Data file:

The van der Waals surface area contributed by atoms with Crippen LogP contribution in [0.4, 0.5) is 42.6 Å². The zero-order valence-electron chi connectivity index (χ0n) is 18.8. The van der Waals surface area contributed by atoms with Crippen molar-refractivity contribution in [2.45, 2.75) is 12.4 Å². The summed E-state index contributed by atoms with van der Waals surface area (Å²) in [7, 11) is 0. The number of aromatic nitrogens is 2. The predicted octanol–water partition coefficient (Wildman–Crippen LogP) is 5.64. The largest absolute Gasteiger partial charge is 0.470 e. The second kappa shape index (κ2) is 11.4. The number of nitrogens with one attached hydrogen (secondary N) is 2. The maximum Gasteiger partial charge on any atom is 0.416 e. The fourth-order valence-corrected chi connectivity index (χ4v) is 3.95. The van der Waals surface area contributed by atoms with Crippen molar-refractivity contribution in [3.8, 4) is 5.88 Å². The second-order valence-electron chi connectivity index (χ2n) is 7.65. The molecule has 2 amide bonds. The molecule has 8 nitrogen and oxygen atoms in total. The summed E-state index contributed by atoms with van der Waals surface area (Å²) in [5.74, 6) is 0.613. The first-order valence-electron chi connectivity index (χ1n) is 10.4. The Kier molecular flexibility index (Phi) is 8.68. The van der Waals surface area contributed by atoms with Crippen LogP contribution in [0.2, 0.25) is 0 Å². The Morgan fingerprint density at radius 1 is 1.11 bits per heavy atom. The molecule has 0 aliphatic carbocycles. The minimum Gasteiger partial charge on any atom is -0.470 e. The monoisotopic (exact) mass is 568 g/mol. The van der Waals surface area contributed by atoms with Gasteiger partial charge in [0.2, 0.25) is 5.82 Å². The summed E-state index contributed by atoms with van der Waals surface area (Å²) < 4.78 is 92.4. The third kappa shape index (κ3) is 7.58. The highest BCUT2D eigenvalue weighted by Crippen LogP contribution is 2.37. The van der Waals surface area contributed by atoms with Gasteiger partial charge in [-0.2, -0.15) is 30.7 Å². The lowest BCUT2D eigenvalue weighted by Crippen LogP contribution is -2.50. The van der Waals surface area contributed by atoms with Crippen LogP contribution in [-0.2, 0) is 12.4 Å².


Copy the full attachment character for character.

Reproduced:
The van der Waals surface area contributed by atoms with Crippen LogP contribution in [0.4, 0.5) is 42.6 Å². The zero-order valence-electron chi connectivity index (χ0n) is 18.8. The van der Waals surface area contributed by atoms with Crippen molar-refractivity contribution in [2.45, 2.75) is 12.4 Å². The summed E-state index contributed by atoms with van der Waals surface area (Å²) in [7, 11) is 0. The number of aromatic nitrogens is 2. The predicted octanol–water partition coefficient (Wildman–Crippen LogP) is 5.64. The largest absolute Gasteiger partial charge is 0.470 e. The second kappa shape index (κ2) is 11.4. The number of nitrogens with one attached hydrogen (secondary N) is 2. The maximum Gasteiger partial charge on any atom is 0.416 e. The fourth-order valence-corrected chi connectivity index (χ4v) is 3.95. The van der Waals surface area contributed by atoms with Crippen molar-refractivity contribution in [3.8, 4) is 5.88 Å². The second-order valence-electron chi connectivity index (χ2n) is 7.65. The molecule has 2 amide bonds. The molecule has 8 nitrogen and oxygen atoms in total. The summed E-state index contributed by atoms with van der Waals surface area (Å²) in [5.74, 6) is 0.613. The first-order valence-electron chi connectivity index (χ1n) is 10.4. The Kier molecular flexibility index (Phi) is 8.68. The van der Waals surface area contributed by atoms with Crippen LogP contribution in [0.2, 0.25) is 0 Å². The Morgan fingerprint density at radius 1 is 1.11 bits per heavy atom. The molecule has 0 aliphatic carbocycles. The minimum Gasteiger partial charge on any atom is -0.470 e. The monoisotopic (exact) mass is 568 g/mol. The van der Waals surface area contributed by atoms with Gasteiger partial charge in [0.2, 0.25) is 5.82 Å². The summed E-state index contributed by atoms with van der Waals surface area (Å²) < 4.78 is 92.4. The third kappa shape index (κ3) is 7.58. The highest BCUT2D eigenvalue weighted by Crippen LogP contribution is 2.37. The van der Waals surface area contributed by atoms with Gasteiger partial charge in [-0.2, -0.15) is 30.7 Å². The lowest BCUT2D eigenvalue weighted by Crippen LogP contribution is -2.50. The van der Waals surface area contributed by atoms with Crippen LogP contribution in [-0.2, 0) is 12.4 Å².